When you buy a vehicle from a dealership, you can be sure it's in street legal condition. If you buy a vehicle in a private sale, though, it's up to you to verify that it has everything it needs to be street legal. This is also true if you own an off-road vehicle (ORV) and would like to drive it on public roads.
While legal requirements vary slightly by state, this post will cover the basic requirements a vehicle must satisfy to be considered street legal.
Many states have requirements regarding minimum vehicle height. Some states prohibit hydraulic lift suspensions. If the vehicle you purchase has been modified from manufacturer specifications (such as a "low rider" vehicle), check with your local department of motor vehicles to determine height requirements that may apply.
Having a windshield may sound like a given, but many states prohibit tinted windshields. They may also have requirements regarding the degree to which rear or side windows can be tinted. Street legal cars will also need working windshield wipers.
Every vehicle must have the following:
- Brake lights
- Turn signals
These lights must be housed in Department of Transportation-approved covers and use approved bulbs (i.e., no unusual colors). Many states have restrictions about the use of lights on the undercarriage or on the wheels, as well.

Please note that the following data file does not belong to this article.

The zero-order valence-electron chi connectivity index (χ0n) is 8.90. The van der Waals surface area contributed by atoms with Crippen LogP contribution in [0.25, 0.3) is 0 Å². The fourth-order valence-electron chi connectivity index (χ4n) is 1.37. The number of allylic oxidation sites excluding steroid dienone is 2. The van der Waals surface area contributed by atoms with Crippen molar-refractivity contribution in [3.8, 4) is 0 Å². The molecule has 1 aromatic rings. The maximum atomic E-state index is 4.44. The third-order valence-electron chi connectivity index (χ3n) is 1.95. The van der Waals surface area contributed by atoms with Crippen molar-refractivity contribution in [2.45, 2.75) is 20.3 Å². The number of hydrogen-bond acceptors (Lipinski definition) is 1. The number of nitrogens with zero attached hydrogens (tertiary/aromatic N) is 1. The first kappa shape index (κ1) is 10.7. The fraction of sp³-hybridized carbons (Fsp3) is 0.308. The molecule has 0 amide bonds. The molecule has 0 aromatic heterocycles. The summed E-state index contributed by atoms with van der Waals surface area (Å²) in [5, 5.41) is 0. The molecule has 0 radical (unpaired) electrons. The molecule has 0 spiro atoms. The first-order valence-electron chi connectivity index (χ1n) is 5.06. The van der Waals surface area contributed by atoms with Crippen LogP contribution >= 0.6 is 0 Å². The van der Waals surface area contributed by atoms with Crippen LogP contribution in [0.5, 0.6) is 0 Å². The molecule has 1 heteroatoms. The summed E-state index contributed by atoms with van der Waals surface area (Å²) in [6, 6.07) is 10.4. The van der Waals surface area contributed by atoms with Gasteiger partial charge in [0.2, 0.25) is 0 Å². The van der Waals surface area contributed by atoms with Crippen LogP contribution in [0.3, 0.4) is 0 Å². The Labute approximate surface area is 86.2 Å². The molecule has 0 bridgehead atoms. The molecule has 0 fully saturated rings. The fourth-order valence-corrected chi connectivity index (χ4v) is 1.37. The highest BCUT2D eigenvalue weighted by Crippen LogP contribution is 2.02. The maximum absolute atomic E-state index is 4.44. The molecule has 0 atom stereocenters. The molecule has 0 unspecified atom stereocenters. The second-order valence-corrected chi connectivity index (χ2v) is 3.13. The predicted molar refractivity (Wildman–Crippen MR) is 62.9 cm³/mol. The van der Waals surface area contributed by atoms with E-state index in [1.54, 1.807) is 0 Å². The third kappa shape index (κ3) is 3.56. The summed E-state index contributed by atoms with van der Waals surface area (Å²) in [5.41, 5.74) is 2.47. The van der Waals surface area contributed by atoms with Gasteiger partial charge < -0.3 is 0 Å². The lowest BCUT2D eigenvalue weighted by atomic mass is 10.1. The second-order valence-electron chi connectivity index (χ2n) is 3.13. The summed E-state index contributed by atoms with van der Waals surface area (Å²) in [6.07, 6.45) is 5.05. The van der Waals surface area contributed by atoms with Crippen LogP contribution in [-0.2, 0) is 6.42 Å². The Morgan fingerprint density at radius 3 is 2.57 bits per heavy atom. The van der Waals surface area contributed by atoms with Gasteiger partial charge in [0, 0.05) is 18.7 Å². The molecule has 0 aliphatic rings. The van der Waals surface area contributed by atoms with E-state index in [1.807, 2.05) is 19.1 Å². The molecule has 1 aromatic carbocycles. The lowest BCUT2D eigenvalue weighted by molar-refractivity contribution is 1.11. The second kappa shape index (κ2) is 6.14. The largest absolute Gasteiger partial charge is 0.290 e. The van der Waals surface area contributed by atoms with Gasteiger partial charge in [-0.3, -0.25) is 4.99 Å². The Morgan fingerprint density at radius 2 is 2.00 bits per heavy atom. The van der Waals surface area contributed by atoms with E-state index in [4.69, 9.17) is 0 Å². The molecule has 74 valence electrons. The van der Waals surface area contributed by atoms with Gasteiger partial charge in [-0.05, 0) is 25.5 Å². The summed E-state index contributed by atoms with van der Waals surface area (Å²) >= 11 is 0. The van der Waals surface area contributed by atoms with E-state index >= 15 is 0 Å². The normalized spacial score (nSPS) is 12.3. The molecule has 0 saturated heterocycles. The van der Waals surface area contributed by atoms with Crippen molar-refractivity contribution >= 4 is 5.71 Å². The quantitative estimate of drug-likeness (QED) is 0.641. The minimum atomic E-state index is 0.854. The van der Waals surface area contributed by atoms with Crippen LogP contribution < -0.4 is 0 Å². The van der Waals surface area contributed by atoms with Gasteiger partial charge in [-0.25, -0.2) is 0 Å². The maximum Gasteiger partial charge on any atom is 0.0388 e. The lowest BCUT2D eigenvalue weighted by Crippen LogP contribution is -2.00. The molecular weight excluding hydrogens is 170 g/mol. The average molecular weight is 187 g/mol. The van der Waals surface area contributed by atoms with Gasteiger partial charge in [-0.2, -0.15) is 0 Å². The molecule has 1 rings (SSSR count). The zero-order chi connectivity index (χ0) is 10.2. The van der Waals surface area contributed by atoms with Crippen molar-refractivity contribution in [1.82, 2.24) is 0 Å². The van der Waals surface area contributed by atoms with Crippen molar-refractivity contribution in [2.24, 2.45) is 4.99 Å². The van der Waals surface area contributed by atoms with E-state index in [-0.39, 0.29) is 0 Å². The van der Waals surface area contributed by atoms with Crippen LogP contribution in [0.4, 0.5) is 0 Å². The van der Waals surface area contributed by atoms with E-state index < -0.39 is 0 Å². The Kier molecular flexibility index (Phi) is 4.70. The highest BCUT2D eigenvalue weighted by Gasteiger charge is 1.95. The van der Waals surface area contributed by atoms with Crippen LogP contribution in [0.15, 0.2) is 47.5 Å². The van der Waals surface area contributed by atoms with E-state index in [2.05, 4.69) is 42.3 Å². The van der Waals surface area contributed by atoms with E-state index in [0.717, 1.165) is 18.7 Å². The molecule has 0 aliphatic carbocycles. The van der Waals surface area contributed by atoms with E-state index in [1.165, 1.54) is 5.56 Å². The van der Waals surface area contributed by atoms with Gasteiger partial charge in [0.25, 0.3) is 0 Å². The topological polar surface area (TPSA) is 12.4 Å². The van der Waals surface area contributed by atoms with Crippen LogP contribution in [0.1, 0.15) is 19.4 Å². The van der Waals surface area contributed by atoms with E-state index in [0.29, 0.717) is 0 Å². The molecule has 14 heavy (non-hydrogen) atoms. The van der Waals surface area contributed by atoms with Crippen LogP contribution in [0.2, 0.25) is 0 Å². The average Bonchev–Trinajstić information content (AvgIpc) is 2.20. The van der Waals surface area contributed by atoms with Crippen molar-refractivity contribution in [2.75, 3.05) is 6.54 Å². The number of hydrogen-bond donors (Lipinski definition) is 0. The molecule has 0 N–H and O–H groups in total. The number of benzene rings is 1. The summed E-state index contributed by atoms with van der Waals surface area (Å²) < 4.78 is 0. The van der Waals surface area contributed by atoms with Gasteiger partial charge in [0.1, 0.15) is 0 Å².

Vehicles must have at least a driver's side mirror and a rearview mirror. This may be important for certain types of ORVs that are driven on public motorways.
Street legal vehicles must use a steering wheel at least 13 inches on the outside diameter. This means that butterfly-shaped steering devices or other steering mechanisms are strictly prohibited.
Seat belts are generally required when operating a motor vehicle, though exceptions can be made for classic cars for which seat belts were not a part of the original manufacturer's design.
Every vehicle is required to have working brakes, but street legal vehicles also need to have a functioning parking brake.
Tires need to be installed in a way that reduces the risk of flying debris. Typically, this means that the rear tires must be half-covered by the fender or mud flap.
Modern exhaust systems are designed to mitigate pollution. Emissions systems are mandatory, including the muffler.
These components must also be located in a way that passengers can't touch these components when they are entering or exiting the vehicle, as the exhaust system can become very hot during operation.
Visible License Plate
Vehicles will almost invariably have a place to mount a license plate, but many drivers forget that this area must be lit. Additionally, the license plate must be visible from 100 feet. The use of reflective products (such as those designed to foil red light or toll booth cameras) are illegal.
While every state sets its own standards regarding street legal requirements, there are some basic parameters that apply across the U.S. Familiarity with these requirements can ensure that your car, truck, or ORV is prepared for America's roadways.